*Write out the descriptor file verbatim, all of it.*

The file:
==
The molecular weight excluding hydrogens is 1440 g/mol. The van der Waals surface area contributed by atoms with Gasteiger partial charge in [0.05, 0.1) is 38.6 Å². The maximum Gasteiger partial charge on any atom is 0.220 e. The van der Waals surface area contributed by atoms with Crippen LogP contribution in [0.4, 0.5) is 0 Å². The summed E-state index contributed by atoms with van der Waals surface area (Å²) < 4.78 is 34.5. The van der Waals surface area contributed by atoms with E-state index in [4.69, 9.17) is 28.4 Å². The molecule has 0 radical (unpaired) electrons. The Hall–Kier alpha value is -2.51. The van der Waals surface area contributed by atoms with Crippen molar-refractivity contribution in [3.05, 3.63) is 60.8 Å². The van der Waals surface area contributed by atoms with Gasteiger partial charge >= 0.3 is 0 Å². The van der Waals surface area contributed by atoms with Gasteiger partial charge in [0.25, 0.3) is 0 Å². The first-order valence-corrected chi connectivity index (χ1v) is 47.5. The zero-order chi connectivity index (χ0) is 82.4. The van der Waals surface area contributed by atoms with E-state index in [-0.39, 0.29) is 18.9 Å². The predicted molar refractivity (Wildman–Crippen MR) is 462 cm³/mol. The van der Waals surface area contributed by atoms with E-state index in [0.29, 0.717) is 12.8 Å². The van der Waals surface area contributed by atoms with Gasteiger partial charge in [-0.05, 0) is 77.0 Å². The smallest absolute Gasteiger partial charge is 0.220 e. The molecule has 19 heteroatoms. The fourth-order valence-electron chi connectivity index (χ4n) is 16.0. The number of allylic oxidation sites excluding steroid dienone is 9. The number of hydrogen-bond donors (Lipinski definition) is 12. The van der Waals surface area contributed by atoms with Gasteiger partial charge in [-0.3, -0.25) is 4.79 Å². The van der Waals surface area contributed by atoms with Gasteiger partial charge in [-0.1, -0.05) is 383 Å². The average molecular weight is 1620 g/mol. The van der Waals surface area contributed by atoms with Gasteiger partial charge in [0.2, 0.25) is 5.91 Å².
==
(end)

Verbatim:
The molecular weight excluding hydrogens is 1440 g/mol. The van der Waals surface area contributed by atoms with Gasteiger partial charge in [0.05, 0.1) is 38.6 Å². The maximum Gasteiger partial charge on any atom is 0.220 e. The van der Waals surface area contributed by atoms with Crippen LogP contribution in [0.4, 0.5) is 0 Å². The summed E-state index contributed by atoms with van der Waals surface area (Å²) < 4.78 is 34.5. The van der Waals surface area contributed by atoms with E-state index in [4.69, 9.17) is 28.4 Å². The molecule has 0 radical (unpaired) electrons. The Hall–Kier alpha value is -2.51. The van der Waals surface area contributed by atoms with Crippen molar-refractivity contribution in [3.05, 3.63) is 60.8 Å². The van der Waals surface area contributed by atoms with Gasteiger partial charge >= 0.3 is 0 Å². The van der Waals surface area contributed by atoms with Gasteiger partial charge in [0.25, 0.3) is 0 Å². The first-order valence-corrected chi connectivity index (χ1v) is 47.5. The zero-order chi connectivity index (χ0) is 82.4. The van der Waals surface area contributed by atoms with E-state index in [-0.39, 0.29) is 18.9 Å². The predicted molar refractivity (Wildman–Crippen MR) is 462 cm³/mol. The van der Waals surface area contributed by atoms with E-state index in [0.29, 0.717) is 12.8 Å². The van der Waals surface area contributed by atoms with Gasteiger partial charge in [-0.05, 0) is 77.0 Å². The smallest absolute Gasteiger partial charge is 0.220 e. The molecule has 19 heteroatoms. The fourth-order valence-electron chi connectivity index (χ4n) is 16.0. The number of allylic oxidation sites excluding steroid dienone is 9. The number of hydrogen-bond donors (Lipinski definition) is 12. The van der Waals surface area contributed by atoms with Gasteiger partial charge in [-0.3, -0.25) is 4.79 Å². The van der Waals surface area contributed by atoms with Gasteiger partial charge in [-0.1, -0.05) is 383 Å². The average molecular weight is 1620 g/mol. The van der Waals surface area contributed by atoms with Gasteiger partial charge in [0.2, 0.25) is 5.91 Å².